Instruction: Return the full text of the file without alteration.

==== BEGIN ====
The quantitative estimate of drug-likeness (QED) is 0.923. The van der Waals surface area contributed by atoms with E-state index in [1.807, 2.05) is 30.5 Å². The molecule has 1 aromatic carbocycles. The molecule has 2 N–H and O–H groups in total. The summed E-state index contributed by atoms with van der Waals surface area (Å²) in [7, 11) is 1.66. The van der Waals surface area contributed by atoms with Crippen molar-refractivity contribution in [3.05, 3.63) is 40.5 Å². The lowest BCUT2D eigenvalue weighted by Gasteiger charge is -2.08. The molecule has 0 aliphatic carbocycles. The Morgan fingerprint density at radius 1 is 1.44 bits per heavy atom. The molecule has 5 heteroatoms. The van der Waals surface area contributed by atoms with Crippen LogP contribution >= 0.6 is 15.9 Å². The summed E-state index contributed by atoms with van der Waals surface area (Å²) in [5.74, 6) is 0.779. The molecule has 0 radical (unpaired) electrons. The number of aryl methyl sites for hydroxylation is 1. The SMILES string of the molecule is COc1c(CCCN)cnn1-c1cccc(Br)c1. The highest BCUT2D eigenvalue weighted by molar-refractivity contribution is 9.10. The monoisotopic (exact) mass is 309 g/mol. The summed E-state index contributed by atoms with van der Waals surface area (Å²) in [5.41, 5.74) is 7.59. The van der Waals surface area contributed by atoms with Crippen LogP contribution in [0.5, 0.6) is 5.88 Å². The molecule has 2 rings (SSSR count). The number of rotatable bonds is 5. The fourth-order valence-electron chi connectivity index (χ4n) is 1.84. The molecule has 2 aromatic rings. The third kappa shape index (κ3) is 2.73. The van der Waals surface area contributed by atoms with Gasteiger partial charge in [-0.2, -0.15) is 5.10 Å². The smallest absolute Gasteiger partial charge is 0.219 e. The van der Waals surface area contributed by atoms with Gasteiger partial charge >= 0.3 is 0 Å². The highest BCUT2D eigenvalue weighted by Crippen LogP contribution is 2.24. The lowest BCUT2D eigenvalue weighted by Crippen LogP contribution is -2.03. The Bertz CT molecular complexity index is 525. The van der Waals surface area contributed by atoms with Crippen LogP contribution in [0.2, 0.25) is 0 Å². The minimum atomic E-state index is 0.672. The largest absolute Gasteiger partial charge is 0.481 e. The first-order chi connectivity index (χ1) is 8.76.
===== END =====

The quantitative estimate of drug-likeness (QED) is 0.923. The van der Waals surface area contributed by atoms with E-state index in [1.807, 2.05) is 30.5 Å². The molecule has 1 aromatic carbocycles. The molecule has 2 N–H and O–H groups in total. The summed E-state index contributed by atoms with van der Waals surface area (Å²) in [7, 11) is 1.66. The van der Waals surface area contributed by atoms with Crippen molar-refractivity contribution in [3.05, 3.63) is 40.5 Å². The lowest BCUT2D eigenvalue weighted by Gasteiger charge is -2.08. The molecule has 0 aliphatic carbocycles. The Morgan fingerprint density at radius 1 is 1.44 bits per heavy atom. The molecule has 5 heteroatoms. The van der Waals surface area contributed by atoms with Crippen LogP contribution >= 0.6 is 15.9 Å². The summed E-state index contributed by atoms with van der Waals surface area (Å²) in [5.74, 6) is 0.779. The molecule has 0 radical (unpaired) electrons. The number of aryl methyl sites for hydroxylation is 1. The SMILES string of the molecule is COc1c(CCCN)cnn1-c1cccc(Br)c1. The highest BCUT2D eigenvalue weighted by molar-refractivity contribution is 9.10. The monoisotopic (exact) mass is 309 g/mol. The summed E-state index contributed by atoms with van der Waals surface area (Å²) in [5.41, 5.74) is 7.59. The van der Waals surface area contributed by atoms with Crippen LogP contribution in [0.5, 0.6) is 5.88 Å². The molecule has 2 rings (SSSR count). The number of rotatable bonds is 5. The fourth-order valence-electron chi connectivity index (χ4n) is 1.84. The molecule has 2 aromatic rings. The third kappa shape index (κ3) is 2.73. The van der Waals surface area contributed by atoms with Gasteiger partial charge in [-0.2, -0.15) is 5.10 Å². The smallest absolute Gasteiger partial charge is 0.219 e. The van der Waals surface area contributed by atoms with Gasteiger partial charge >= 0.3 is 0 Å². The highest BCUT2D eigenvalue weighted by Crippen LogP contribution is 2.24. The lowest BCUT2D eigenvalue weighted by Crippen LogP contribution is -2.03. The Bertz CT molecular complexity index is 525. The van der Waals surface area contributed by atoms with Crippen LogP contribution in [0.2, 0.25) is 0 Å². The minimum atomic E-state index is 0.672. The largest absolute Gasteiger partial charge is 0.481 e. The first-order chi connectivity index (χ1) is 8.76.